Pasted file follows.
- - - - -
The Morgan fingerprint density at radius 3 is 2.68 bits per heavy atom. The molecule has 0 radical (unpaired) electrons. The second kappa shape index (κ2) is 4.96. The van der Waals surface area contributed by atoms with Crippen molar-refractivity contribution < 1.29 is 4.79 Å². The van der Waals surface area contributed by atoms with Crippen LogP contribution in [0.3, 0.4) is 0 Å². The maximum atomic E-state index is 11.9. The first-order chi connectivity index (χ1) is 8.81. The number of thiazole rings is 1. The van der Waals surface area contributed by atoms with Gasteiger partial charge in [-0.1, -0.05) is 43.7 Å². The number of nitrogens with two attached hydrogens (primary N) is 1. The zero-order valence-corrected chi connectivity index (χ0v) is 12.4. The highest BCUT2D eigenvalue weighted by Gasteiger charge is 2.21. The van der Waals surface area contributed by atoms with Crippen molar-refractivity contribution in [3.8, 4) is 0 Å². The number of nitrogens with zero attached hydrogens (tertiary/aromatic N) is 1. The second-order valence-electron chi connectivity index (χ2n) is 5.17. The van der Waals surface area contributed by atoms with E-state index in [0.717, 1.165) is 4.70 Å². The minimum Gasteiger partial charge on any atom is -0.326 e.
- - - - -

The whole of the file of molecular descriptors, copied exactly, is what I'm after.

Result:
The Morgan fingerprint density at radius 3 is 2.68 bits per heavy atom. The molecule has 0 radical (unpaired) electrons. The second kappa shape index (κ2) is 4.96. The van der Waals surface area contributed by atoms with Crippen molar-refractivity contribution < 1.29 is 4.79 Å². The van der Waals surface area contributed by atoms with Crippen LogP contribution in [0.3, 0.4) is 0 Å². The maximum atomic E-state index is 11.9. The first-order chi connectivity index (χ1) is 8.81. The number of thiazole rings is 1. The van der Waals surface area contributed by atoms with Gasteiger partial charge in [-0.1, -0.05) is 43.7 Å². The number of nitrogens with two attached hydrogens (primary N) is 1. The zero-order valence-corrected chi connectivity index (χ0v) is 12.4. The highest BCUT2D eigenvalue weighted by Gasteiger charge is 2.21. The van der Waals surface area contributed by atoms with Crippen molar-refractivity contribution in [3.8, 4) is 0 Å². The number of nitrogens with zero attached hydrogens (tertiary/aromatic N) is 1. The second-order valence-electron chi connectivity index (χ2n) is 5.17. The van der Waals surface area contributed by atoms with E-state index in [0.717, 1.165) is 4.70 Å². The minimum Gasteiger partial charge on any atom is -0.326 e.